Topic Proportions

Topic Percent
legislature
83.46%
government
4.62%
articles that list people, esp. marriage notices
1.54%
military orders, e.g. conscriptions
1.15%
religion
1.15%
articles that list places
0.77%
[unclear]
0.77%
war bonds
0.77%
trade
0.77%
clothing ads
0.38%
war prisoners
0.38%
North
0.38%
military campaigns
0.38%
war reports
0.38%
deserters
0.38%
entertainment and culture
0.38%
death notices
0.38%
hospitals
0.38%
accidents, particularly fires
0.38%
for hire and wanted ads
0.38%
military recruitment
0.38%
court proceedings
0.38%
From the Fri., Mar. 17, 1865 issue

SENATE.

Thursday, March 16, 1865.

House bill to suspend the privilege of the writ of habeas corpus, reported back adversely by the Judiciary Committee, was, after debate, rejected by the following vote:

Yeas—Messrs. Burnett, of Ky., Henry of Tenn., Johnston of Mo., Maxwell of Fla., Simms of Ky., and Vest of Mo.—6.

Nays—Messrs. Barnwell, Brown, Graham, Hunter, Oldham, Orr, Semmes, Watson, and Wigfall. —9.

The Senate concurred in House amendment to the bill to regulate the business of conscription.

Impressment law so as not to give property impressed for the use of the army, to be paid for at the time of the impressment, was passed.

House resolution to adjourn on Saturday next was rejected—yeas 8, nays 8.

The Senate then resolved into secret session.

The doors being opened, Mr. Orr submitted a resolution to adjourn at two o'clock on Saturday, which was agreed to—yeas 8, nays 7.

The Senate took a recess till 8 o'clock.

HOUSE OF REPRESENTATIVES.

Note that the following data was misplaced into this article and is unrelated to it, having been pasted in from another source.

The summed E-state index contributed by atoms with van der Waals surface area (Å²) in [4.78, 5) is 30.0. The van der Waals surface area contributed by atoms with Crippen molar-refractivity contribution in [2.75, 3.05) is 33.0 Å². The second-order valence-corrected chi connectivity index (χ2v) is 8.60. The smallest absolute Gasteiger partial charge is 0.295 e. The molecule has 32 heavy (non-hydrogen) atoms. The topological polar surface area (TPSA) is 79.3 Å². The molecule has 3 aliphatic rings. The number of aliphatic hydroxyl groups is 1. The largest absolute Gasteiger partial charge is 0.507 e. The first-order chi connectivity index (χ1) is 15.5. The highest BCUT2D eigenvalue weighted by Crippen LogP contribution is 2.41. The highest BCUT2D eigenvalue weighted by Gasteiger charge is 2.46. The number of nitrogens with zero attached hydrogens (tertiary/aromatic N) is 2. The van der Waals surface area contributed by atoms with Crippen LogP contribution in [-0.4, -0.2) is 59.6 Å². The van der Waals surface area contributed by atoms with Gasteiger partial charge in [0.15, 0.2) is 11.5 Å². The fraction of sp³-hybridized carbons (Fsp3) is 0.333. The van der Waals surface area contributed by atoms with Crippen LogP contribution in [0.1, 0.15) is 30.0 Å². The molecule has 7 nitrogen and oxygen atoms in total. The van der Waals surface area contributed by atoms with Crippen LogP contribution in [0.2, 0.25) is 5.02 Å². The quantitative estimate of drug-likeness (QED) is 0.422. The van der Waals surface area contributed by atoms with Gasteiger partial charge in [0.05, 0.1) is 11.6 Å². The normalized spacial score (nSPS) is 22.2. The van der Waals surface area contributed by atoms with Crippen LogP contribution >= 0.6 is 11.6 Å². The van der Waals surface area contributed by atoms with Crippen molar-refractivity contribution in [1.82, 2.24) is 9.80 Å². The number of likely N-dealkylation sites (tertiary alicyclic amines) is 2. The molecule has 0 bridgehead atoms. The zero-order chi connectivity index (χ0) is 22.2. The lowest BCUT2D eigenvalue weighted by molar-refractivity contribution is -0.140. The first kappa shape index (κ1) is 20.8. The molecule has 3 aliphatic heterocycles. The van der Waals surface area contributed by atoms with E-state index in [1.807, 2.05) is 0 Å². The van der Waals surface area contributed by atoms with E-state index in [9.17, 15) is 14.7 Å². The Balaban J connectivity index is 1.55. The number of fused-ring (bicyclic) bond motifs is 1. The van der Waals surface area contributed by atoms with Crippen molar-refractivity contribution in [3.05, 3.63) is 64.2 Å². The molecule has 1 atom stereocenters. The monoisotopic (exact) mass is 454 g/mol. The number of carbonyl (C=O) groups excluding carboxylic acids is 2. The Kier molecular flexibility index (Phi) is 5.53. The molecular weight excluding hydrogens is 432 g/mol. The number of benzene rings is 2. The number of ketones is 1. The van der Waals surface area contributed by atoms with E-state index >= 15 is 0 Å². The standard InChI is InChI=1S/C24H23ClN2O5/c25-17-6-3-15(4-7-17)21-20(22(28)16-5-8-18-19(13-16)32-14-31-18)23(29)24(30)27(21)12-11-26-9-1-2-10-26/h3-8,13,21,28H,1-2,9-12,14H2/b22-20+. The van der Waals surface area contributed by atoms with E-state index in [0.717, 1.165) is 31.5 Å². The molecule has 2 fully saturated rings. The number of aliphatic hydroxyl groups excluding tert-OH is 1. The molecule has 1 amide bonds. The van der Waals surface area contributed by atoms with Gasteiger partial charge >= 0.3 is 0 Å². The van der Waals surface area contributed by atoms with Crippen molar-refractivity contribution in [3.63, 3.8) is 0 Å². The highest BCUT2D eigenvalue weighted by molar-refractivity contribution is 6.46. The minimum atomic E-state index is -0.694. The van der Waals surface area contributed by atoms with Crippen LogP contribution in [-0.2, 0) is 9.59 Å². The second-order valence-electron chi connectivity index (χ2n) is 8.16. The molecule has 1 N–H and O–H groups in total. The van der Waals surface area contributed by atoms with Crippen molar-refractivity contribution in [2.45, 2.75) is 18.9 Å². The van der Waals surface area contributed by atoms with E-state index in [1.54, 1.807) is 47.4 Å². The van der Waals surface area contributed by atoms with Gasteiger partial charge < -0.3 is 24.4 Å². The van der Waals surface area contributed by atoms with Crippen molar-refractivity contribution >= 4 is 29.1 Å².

Thursday, March 16, 1865.

Mr. Ewing, of Tenn., the unfinished business being postponed, offered a joint resolution in favor of the adjournment of Congress, sine die, on Saturday, the 18th inst., at 1 o'clock. The resolution was agreed to.

Mr. Cluskey, of Tenn., presented the following:

Resolved, That the Speaker of the House will hereafter issue his warrant for the arrest of any member about to absent himself without leave.

The resolution was laid over under the rules.

Mr. Pugh, of Ala., (under a suspension of the rules,) read a report from the Committee on Military Affairs, in answer to that portion of the President's late message relating to military affairs, which had been referred to that committee.

Mr. Swan, as a member of the Committee on Military Affairs, did not agree with the report of the committee. He had always been since taking his seat here, and was now, in favor of putting all the men and all the means in the country at the disposal of the Executive.

Mr. Clark approved of the report in the main, but could not agree that a general military law was unnecessary and inexpedient. He thought there were laws needed on the subject to complete the military organization of the Confederate Government, to enable the President to call the militia from one State to another, in cases of necessity and emergency.

Mr. Hartridge, of Geo., presented the following:

Resolved, That the report presented by the Committee on Military Affairs expresses the sense of this House in reference to the subject contained in the report.

On motion of Mr. Clark, of Mo., action on the resolution was postponed until after the disposition of the militia bill now before the House.

Mr. Marshall, (under a suspension of the rules,) moved that the report of the committee be printed, which was ordered.

The special order, viz: The bill for organizing, arming and disciplining, &c., the militia of the Confederate States, was taken up. The pending question being the motion to lie on the table,

The House refused to lay the bill on the table. Yeas, 31; nays, 33.

Pending its further consideration, on motion of Mr. Lyon, the House resolved itself into secret session.